Sensible Strategies for Changing Web Hosts with Little or No Downtime

Transferring a website from one host service to another is simpler today than it used to be. Nevertheless, it does involve some complexity. It’s important to go in prepared to ensure a seamless experience. Ideally, your move should come with no more than a couple of minutes of downtime for your website, and your ranking with the search engines should remain unharmed. Here are tips.

Move first, cancel later

While it might seem like a money-saving idea to inform your current web hosting service in advance about your plan to switch so that you don’t find yourself paying for two services at the same time, you should hold off. You can’t tell your existing hosting service, until you’ve finish moving. Many businesses have found that offering information ahead of time only gets their hosting service mixed up, resulting in premature termination of service and loss of database information. These services don’t usually wait until the current plan ends, or even until migration has completed. To offer their clients as large a refund as possible, they terminate immediately. This can result in website outages, however.

Check for compatibility issues

There’s another reason why you shouldn’t cancel until after you move; there could be compatibility issues involved. Not every hosting service is equipped for technologies such as Perl, PHP or ASP. You may come across issues with specific server operating systems on offer (AS400 server, UNIX, Windows and others), and you may also see challenges with simple service issues such as poor technical support or plan flexibility. It’s important to do your homework well in time.

Get organized

While different hosting services have different requirements for the information that they ask for to successfully migrate clients coming in from other services, it’s important to gather a basic information set before you even try to move. It’s also a good idea to do a little research on the host that you plan to migrate to, to make sure of any special requirements. At the very least, you should gather the following: the name of the current hosting service and their operating system, your login credentials, some information on data usage statistics, the URL of the control panel and the FTP hostname, the names of every scripting language and software program that you use to manage your database, and a breakdown of the costs that you pay.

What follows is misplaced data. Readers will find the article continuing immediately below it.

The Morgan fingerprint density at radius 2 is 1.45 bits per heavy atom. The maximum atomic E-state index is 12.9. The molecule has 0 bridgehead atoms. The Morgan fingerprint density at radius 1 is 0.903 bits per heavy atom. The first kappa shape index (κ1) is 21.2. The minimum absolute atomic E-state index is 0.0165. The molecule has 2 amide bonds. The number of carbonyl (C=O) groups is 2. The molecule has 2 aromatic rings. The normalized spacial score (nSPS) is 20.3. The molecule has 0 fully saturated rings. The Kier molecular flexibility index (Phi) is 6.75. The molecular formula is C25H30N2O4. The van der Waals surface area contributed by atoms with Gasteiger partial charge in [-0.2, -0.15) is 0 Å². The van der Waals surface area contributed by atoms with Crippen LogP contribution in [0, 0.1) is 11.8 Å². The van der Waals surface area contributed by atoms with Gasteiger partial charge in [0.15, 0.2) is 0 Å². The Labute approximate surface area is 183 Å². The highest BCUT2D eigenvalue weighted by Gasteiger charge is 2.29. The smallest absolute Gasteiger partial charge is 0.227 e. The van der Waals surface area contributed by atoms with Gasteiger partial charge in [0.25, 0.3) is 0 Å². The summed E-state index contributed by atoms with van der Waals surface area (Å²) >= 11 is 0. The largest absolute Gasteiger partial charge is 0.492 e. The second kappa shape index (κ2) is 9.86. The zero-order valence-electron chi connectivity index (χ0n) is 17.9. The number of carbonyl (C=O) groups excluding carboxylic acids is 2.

Back up thoroughly

It’s important to be deliberate and thorough with obtaining files for your website . You need to log on to your cPanel or other interface, find the compressed file backups for the website and database, and download them in compressed form. It’s important to not expand the files once you get them. They need to be re-uploaded to the new hosting service in compressed form.

Make sure you avoid 404 errors

Your website needs to let Google, Bing and the other search engines know that your move to your new hosting service is permanent, and not temporary. It’s a good idea to make the move in phases – a single subdomain at a time – and thoroughly test each when it’s done. You should redirect pages from the site to the new one with a 301 redirect if necessary. This lets the search engines know about the move.

Make thorough checks

A hosting service migration is hardly automatic. You cannot expect that every feature and function will work well, right away. You need to make sure to note down database usernames, passwords and other information to do with each MySQL database (this information isn’t contained in the database backup files). You must also look closely at the kind of prefixes required by cPanel. You’ll need to change the prefixes in each software application that uses the database.

Unless you have expert IT professionals in charge of your migration, it’s important to choose a hosting service that offers meaningful handholding. Moving a website requires expert oversight at all times.

Jade Harvey has been running her own e-commerce site for years. Completelly self taught she is happy to help out others who aren’t so tech-savvy in her how-to articles.

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